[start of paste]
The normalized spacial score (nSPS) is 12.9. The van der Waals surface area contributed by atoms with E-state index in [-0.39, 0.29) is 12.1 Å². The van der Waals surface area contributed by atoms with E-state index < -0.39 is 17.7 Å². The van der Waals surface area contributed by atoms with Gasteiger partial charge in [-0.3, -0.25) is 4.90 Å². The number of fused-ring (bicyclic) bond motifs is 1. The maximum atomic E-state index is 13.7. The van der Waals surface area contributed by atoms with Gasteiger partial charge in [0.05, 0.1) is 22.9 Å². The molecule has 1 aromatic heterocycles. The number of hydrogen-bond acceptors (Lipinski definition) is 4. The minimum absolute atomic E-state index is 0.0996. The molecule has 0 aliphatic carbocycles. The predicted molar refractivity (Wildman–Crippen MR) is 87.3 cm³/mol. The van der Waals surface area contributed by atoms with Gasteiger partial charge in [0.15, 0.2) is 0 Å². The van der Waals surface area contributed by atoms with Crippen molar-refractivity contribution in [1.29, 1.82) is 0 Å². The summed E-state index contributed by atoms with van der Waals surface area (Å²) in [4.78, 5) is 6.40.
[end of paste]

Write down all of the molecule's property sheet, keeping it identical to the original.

The normalized spacial score (nSPS) is 12.9. The van der Waals surface area contributed by atoms with E-state index in [-0.39, 0.29) is 12.1 Å². The van der Waals surface area contributed by atoms with E-state index < -0.39 is 17.7 Å². The van der Waals surface area contributed by atoms with Gasteiger partial charge in [-0.3, -0.25) is 4.90 Å². The number of fused-ring (bicyclic) bond motifs is 1. The maximum atomic E-state index is 13.7. The van der Waals surface area contributed by atoms with Gasteiger partial charge in [0.05, 0.1) is 22.9 Å². The molecule has 1 aromatic heterocycles. The number of hydrogen-bond acceptors (Lipinski definition) is 4. The minimum absolute atomic E-state index is 0.0996. The molecule has 0 aliphatic carbocycles. The predicted molar refractivity (Wildman–Crippen MR) is 87.3 cm³/mol. The van der Waals surface area contributed by atoms with Gasteiger partial charge in [0.15, 0.2) is 0 Å². The van der Waals surface area contributed by atoms with Crippen molar-refractivity contribution in [1.29, 1.82) is 0 Å². The summed E-state index contributed by atoms with van der Waals surface area (Å²) in [4.78, 5) is 6.40.